The use of ‘immunity passports’ or certificates is a “terrible idea” that could fuel prejudice, the Government has been warned.
The concerns, raised during a virtual question time of the House of Lords, comes amid ongoing debate about the introduction of some way to show that people are immune to COVID-19.
Some think such certificates or ‘passports’ could help people return to work, but others say they are a bad idea, including scientists who previously said there is not enough evidence about immunity for them to be introduced.
Here are some of the things we know about so-called ‘immunity passports’:-
What are immunity passports?
Immunity passports are essentially certificates that would share information showing that someone is immune to COVID-19.
The certificates would be dependent on research into how what level of immunity people are left with after contracting coronavirus.
Tech firms are already working on digital immunity passports which would allow citizens to show their coronavirus test results to third parties, like employers and restaurants, using a temporary QR code on their phone.
Are other countries using immunity passports?
Estonia has reportedly begun testing one of the world's first digital immunity passports as part of efforts to restart its economy.
Authorities in popular tourist destinations including Greece, Sardinia and the Balearic Islands are reportedly also talking about antibody-based passports.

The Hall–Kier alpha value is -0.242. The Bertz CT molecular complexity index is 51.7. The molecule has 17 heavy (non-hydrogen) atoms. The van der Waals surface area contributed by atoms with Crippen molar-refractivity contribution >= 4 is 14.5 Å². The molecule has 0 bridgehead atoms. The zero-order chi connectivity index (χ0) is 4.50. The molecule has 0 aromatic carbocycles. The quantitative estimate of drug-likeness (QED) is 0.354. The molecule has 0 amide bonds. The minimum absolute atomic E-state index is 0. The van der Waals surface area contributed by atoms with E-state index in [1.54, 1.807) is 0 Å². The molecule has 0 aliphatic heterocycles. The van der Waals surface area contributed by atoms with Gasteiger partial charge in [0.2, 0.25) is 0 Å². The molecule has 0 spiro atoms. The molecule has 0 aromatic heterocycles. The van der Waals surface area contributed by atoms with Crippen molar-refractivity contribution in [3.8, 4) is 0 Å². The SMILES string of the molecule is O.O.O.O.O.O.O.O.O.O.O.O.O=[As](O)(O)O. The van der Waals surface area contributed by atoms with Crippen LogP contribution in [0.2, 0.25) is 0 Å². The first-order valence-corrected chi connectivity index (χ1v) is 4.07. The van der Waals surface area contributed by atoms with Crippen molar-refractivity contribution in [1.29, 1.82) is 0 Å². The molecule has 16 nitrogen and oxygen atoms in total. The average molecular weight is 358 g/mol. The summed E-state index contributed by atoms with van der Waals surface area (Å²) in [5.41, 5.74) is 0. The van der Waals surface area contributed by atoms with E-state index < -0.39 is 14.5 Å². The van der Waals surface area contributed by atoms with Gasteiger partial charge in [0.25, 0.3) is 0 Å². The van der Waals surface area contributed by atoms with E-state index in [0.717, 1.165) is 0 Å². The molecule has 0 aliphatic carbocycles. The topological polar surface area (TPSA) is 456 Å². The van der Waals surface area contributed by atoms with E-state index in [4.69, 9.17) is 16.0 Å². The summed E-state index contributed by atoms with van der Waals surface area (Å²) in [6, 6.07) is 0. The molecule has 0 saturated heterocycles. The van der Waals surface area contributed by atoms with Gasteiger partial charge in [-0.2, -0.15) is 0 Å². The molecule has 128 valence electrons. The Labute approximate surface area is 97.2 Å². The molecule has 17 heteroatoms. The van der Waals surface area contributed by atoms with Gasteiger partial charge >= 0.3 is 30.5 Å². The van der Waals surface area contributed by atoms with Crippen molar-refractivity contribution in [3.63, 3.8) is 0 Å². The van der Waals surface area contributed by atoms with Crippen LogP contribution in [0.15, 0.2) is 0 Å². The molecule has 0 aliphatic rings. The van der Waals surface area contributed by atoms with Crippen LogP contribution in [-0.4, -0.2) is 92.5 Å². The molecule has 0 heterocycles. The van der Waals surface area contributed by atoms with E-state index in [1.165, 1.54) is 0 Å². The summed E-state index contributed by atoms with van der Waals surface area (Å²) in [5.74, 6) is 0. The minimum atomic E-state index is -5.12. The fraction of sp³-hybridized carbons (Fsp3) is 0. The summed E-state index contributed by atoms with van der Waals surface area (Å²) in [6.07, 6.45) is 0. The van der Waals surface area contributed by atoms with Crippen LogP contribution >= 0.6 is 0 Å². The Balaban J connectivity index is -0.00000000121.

Chile’s Ministry of Health has also announced plans to issue digital “release certificates” to people who are clear of coronavirus symptoms.
Why are people opposed to them?
Concerns range from worries that we still don’t know enough about immunity to the potentially divisive consequences of the certificates.
During the virtual question time of the House of Lords, independent crossbencher the Earl of Clancarty said the certificates had “the potential to be socially divisive and foster prejudice” if they were valued by employers.
“They would also implicitly endorse the government’s original, much vilified herd immunity policy,” he said.
“They are a terrible idea and the government would be wise not to go down this road.”
The World Health Organization has also cautioned against the introduction of such ‘passports’ in the absence of evidence that people who have recovered from COVID-19 and have antibodies are protected from a second infection.
In its guidance on immunity passports, the WHO said: “Some governments have suggested that the detection of antibodies to the SARS-CoV-2, the virus that causes COVID-19, could serve as the basis for an ‘immunity passport’ or ‘risk-free certificate’ that would enable individuals to travel or to return to work assuming that they are protected against re-infection.
“There is currently no evidence that people who have recovered from COVID-19 and have antibodies are protected from a second infection.”
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